There’s no shortage of tablets with a stylus, and you can bring a capacitive broad-tipped stylus to any, but the ePaper alternative is coming back for a second try.
If you’re looking for a large-ish screen to write or draw on, there’s clearly no shortage of options.
Every current iPad generation supports the Apple Pencil, albeit in two different forms, from the iPad Mini, iPad 7th gen, iPad Air (formerly the iPad Pro 10.5), and the newly refreshed iPad Pro models, and they’re not alone. Samsung makes a its Galaxy Tab S6 with the S-Pen, as well as the sizeable Galaxy Note 10+ and Note 10 phones, and Windows has stylus-equipped models aplenty, too.
While Microsoft’s Surface range may have kicked the whole thing off good and properly, we’re seeing the digital stylus arrive with all manner of 2-in-1 hybrid laptop tablet machines, from Dell’s XPS 2-in-1 to Lenovo’s Yoga range.
The simple reality is you can find a stylus to work with pretty much every touchscreen-based computer out there, and if you don’t have one for yours, you can always get one of those broad-tipped rubber-ended capacitive styluses that acts like a finger.
All screen and stylus combinations do what they can to emulate the look and feel of paper, but there’s only so much you can do with the slickness of glass.
In the grand scheme of things, there’s really only been one format to properly emulate the look of paper: electronic ink.
Look at a Kindle or a Kobo, and you’ll find a screen that looks more like a book, making for a more comfortable read. It’s that technology that Norway’s reMarkable turned to in the first version of the reMarkable a good three years ago back in 2017, arriving with a pen and pad alternative made from an eBook reader with a screen you could jot and draw on.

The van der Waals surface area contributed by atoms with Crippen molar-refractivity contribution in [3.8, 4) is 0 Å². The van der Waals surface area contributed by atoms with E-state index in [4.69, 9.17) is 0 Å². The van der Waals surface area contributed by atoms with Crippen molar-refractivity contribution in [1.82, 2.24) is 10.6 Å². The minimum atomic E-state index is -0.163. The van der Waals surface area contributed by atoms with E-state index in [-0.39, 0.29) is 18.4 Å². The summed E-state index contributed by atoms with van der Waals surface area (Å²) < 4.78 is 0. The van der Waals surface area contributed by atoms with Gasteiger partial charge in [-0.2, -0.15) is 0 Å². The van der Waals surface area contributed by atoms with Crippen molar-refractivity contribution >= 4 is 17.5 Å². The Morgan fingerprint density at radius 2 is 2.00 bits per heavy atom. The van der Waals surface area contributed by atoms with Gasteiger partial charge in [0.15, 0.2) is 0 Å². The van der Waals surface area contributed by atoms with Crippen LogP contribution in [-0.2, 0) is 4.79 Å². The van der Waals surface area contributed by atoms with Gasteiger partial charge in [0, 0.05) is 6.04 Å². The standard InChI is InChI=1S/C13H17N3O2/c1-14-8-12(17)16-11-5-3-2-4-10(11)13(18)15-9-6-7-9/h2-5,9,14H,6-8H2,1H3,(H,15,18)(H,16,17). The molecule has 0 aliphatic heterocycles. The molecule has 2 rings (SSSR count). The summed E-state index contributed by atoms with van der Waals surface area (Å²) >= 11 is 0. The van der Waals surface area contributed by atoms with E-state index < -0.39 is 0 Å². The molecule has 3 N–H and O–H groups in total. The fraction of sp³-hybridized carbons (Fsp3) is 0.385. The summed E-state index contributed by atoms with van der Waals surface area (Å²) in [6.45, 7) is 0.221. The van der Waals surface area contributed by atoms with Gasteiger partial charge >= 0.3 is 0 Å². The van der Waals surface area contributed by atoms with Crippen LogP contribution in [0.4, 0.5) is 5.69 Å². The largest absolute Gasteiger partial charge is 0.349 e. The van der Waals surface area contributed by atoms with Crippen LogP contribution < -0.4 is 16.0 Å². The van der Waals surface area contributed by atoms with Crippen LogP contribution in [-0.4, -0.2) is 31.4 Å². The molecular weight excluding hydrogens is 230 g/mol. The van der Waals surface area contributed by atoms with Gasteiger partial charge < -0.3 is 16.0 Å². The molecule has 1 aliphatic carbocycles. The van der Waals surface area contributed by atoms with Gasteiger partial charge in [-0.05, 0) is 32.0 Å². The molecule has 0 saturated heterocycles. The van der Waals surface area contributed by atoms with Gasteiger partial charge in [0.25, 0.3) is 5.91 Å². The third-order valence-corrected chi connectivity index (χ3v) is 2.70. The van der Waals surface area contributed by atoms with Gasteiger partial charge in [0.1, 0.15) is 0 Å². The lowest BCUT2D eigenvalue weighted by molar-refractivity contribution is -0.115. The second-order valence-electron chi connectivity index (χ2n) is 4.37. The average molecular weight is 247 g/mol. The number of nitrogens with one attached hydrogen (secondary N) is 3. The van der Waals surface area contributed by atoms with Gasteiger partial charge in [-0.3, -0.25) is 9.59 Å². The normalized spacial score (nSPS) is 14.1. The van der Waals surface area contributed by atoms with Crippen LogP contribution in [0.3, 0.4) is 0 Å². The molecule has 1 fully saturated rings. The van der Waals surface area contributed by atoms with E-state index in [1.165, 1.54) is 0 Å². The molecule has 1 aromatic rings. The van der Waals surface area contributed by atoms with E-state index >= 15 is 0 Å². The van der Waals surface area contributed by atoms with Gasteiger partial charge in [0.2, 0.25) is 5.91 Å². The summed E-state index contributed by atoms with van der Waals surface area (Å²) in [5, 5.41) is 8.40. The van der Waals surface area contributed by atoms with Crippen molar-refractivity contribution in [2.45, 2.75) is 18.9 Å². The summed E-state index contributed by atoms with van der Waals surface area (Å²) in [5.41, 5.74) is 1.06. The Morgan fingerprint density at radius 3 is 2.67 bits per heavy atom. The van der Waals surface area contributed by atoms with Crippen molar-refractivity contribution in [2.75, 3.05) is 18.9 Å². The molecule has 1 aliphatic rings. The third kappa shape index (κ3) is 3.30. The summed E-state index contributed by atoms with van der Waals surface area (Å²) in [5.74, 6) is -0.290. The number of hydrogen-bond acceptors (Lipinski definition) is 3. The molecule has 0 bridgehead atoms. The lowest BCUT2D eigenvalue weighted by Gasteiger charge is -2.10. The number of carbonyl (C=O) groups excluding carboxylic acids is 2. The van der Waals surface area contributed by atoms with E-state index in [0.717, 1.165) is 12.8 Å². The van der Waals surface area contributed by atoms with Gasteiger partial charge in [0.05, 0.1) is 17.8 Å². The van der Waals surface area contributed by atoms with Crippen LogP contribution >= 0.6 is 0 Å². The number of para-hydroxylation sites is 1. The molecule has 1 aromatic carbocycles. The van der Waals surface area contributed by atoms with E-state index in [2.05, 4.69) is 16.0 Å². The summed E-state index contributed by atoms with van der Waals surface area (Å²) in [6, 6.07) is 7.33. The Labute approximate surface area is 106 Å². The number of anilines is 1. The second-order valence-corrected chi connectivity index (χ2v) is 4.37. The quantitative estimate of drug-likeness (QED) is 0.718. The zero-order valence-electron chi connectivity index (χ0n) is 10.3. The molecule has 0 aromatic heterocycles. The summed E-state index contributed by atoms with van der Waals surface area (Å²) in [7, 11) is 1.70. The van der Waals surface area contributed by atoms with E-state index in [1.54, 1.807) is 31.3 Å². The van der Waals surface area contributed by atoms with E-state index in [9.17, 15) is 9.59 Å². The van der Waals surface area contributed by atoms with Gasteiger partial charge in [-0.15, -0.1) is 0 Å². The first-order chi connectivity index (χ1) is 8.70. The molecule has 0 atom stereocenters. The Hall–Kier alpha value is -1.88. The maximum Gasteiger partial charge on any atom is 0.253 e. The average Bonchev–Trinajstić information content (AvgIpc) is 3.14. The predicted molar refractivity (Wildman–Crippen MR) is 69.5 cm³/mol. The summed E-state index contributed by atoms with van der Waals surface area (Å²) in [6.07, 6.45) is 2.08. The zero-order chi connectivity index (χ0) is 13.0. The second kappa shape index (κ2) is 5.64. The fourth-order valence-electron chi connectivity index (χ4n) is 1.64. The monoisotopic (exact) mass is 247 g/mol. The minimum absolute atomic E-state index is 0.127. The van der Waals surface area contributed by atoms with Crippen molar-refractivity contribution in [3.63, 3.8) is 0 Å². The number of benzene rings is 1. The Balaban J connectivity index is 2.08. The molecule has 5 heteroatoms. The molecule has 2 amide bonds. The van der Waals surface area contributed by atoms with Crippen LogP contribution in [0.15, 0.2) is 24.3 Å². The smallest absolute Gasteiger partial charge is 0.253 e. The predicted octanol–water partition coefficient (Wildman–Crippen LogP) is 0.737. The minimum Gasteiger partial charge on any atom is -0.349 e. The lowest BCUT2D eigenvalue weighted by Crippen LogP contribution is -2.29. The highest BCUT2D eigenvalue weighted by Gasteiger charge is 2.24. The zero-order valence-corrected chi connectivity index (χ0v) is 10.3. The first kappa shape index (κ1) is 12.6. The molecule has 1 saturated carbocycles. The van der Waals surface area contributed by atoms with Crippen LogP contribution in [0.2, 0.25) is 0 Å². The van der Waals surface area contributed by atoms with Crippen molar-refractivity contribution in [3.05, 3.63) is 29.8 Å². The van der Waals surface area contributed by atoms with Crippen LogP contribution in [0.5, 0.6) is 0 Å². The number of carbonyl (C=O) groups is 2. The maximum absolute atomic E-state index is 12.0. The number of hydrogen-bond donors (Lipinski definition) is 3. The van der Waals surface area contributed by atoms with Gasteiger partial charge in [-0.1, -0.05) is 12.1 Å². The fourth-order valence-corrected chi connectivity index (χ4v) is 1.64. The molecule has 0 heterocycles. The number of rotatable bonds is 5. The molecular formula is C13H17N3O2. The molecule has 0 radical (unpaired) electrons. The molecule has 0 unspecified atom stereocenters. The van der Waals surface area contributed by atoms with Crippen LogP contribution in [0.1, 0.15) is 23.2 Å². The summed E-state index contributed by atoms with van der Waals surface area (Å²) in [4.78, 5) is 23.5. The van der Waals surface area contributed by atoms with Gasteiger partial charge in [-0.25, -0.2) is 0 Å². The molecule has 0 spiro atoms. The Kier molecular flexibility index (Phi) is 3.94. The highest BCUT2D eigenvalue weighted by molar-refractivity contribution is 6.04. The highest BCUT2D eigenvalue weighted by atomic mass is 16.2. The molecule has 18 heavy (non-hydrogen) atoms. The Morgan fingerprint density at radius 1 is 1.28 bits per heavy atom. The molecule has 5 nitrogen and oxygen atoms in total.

Now it’s coming back, and is thinner at 4.7mm, near half of typical smartphones, with improved battery life and a newer version of the drawing technology, boasting what reMarkable calls “the most paper-like digital device the industry has ever seen”.
Technology improvements include what the company says are innovations in “ultra-thin, high-friction surface materials” which work with the stylus — the Marker — to achieve a more paper-like feeling and accuracy.
“Our latest tablet is paper-thin and our innovations in display technology make it so much like writing on paper that it’s hard to tell the difference,” said Magnus Wanberg, CEO of reMarkable.
“Today’s world is a frenzied place of ever-evolving technology that increasingly demands more of our time and attention,” he said. “reMarkable 2 is a step in a more human-friendly direction. It’s designed to help people think.”
While the reMarkable 2 tablet is indeed designed to be operated by itself as a tablet, it will be supported by a Chrome plugin that will allow users to send web pages and articles to the tablet to read and sketch over the top.
Like other pen-equipped tablets, though, you probably shouldn’t expect it to be necessarily cheap.
The team at reMarkable in Norway didn’t come back with information as to whether the second-generation of its tablet would be sold in Australia, though we have learned it would sell from the reMarkable website for $679 AUD, with the stylus included in the pre-order, but going for $79 by itself otherwise or $169 with a digital rubber (eraser) found on the end, while the folio cases would sell for $119 and a magnetic Book Folio for $169.
Availability for the reMarkable 2 is expected in June 2020 when the first tablets are expected to ship.